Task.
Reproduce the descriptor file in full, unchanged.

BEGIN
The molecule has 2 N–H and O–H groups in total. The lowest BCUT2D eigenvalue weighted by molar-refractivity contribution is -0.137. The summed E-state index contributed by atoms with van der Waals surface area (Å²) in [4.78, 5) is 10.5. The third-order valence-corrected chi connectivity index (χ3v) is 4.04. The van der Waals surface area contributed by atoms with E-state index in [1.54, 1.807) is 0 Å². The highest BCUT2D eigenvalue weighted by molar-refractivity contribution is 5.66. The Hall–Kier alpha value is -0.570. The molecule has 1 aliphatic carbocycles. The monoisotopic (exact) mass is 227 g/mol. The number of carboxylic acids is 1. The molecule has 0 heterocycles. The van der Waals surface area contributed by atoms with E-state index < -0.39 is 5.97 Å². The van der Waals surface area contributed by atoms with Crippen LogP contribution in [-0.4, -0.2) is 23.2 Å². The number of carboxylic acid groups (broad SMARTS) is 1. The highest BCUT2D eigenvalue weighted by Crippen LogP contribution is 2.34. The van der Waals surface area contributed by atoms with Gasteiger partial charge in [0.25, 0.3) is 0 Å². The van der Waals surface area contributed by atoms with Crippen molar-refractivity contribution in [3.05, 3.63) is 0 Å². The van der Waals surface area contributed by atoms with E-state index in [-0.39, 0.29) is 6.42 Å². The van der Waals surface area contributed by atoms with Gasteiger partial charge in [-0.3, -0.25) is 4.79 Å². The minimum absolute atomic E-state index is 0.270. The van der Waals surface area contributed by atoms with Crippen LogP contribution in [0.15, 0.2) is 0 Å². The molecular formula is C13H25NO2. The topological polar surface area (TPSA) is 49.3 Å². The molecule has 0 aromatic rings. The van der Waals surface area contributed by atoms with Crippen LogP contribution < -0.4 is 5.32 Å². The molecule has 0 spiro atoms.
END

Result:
The molecule has 2 N–H and O–H groups in total. The lowest BCUT2D eigenvalue weighted by molar-refractivity contribution is -0.137. The summed E-state index contributed by atoms with van der Waals surface area (Å²) in [4.78, 5) is 10.5. The third-order valence-corrected chi connectivity index (χ3v) is 4.04. The van der Waals surface area contributed by atoms with E-state index in [1.54, 1.807) is 0 Å². The highest BCUT2D eigenvalue weighted by molar-refractivity contribution is 5.66. The Hall–Kier alpha value is -0.570. The molecule has 1 aliphatic carbocycles. The monoisotopic (exact) mass is 227 g/mol. The number of carboxylic acids is 1. The molecule has 0 heterocycles. The van der Waals surface area contributed by atoms with E-state index < -0.39 is 5.97 Å². The van der Waals surface area contributed by atoms with Crippen LogP contribution in [-0.4, -0.2) is 23.2 Å². The number of carboxylic acid groups (broad SMARTS) is 1. The highest BCUT2D eigenvalue weighted by Crippen LogP contribution is 2.34. The van der Waals surface area contributed by atoms with Gasteiger partial charge in [0.25, 0.3) is 0 Å². The van der Waals surface area contributed by atoms with Crippen molar-refractivity contribution in [3.05, 3.63) is 0 Å². The van der Waals surface area contributed by atoms with E-state index in [-0.39, 0.29) is 6.42 Å². The van der Waals surface area contributed by atoms with Gasteiger partial charge in [-0.3, -0.25) is 4.79 Å². The minimum absolute atomic E-state index is 0.270. The van der Waals surface area contributed by atoms with Crippen LogP contribution in [0.15, 0.2) is 0 Å². The molecular formula is C13H25NO2. The topological polar surface area (TPSA) is 49.3 Å². The molecule has 0 aromatic rings. The van der Waals surface area contributed by atoms with Crippen LogP contribution < -0.4 is 5.32 Å². The molecule has 0 spiro atoms.